MIDLANDS BUREAU CHIEF
ZVISHAVANE – Organisers of the just ended three–day Tour de Great Dyke cycling event are optimistic about turning the event into an international festival.
Nedbank secretary Farai Sithole said the event has grown every year since its inception in 2016 and should turn international.
“We are happy to see this cycling event growing annually. We decided to be part of the Tour de Great Dyke seven years ago. We would like to applaud other organisers and sponsors for continuing to support the event bringing together miners from the Great Dyke region. Certainly, we want it to become an international event. We want to have international cyclists,” he said.
The cycling event is organized by Nedbank and platinum mining companies such as Unki, Mimosa and Zimplats.
Other sponsors of this year’s event include Cimas, Traffic Safety Council of Zimbabwe, Econet Wireless, Nyaradzo, Simbisa Brands, Exide Batteries, Sterling Hotels, Dandemutande, Pote Holdings and Midlands State University.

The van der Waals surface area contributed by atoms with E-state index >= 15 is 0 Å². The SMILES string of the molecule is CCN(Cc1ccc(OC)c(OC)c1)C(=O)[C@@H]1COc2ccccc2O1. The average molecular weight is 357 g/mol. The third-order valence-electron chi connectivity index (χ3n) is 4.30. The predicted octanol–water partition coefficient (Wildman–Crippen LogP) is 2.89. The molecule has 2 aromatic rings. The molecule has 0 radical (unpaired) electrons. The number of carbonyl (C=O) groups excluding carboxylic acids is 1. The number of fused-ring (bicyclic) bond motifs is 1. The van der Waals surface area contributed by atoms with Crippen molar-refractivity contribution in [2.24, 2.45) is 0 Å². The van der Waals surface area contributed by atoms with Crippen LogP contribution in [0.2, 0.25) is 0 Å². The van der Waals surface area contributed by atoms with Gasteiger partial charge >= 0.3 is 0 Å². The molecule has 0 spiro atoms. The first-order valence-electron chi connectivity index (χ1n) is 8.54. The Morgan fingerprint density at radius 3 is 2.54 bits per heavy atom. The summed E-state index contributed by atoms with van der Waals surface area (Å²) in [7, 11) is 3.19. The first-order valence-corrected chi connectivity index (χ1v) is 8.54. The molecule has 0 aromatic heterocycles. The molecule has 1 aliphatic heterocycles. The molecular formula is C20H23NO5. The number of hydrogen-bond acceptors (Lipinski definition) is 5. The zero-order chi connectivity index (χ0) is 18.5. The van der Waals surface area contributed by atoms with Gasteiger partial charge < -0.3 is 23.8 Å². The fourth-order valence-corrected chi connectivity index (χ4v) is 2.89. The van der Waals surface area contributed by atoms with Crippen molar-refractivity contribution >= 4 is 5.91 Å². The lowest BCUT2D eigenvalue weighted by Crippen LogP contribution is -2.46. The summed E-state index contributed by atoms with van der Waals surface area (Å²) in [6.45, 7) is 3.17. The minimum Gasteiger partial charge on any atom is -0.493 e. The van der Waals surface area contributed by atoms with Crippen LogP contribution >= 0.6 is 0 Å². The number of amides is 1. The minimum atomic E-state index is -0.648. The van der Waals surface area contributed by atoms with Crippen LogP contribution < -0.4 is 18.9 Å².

This year’s edition kicked off on Thursday at Zimplats Complex in Norton. The professional and amateur cyclists then covered over 300 kilometres passing through Chegutu, Kadoma, Kwekwe, Gweru, and Shurugwi and ended in Zvishavane on Saturday.
Among the cyclists was Juliet Chasi (13), a Form 1 pupil at the Great Archivers in Harare and Wilson Dube (82) from Chivi who worked at Shabanie Mine for 37 years.
Mashonaland West Minister of State Marian Chombo also called on organisers to turn the event international in her speech at the beginning of the tour at Zimplats complex.
“We are happy with this development and we are also optimistic that this event will grow and become an international event.”
“This cycling event again fills an excellent need for fitness and wellness. It dovetails with the Government’s quest to promote wellness and healthy living for all citizens,” she said.
It has been learnt that, to date, the Foundation has supported students at various levels from primary to tertiary education.
Tour de Great Dyke also seeks to raise awareness of the investment opportunities in the 550km long, 12km wide Great Dyke geological complex.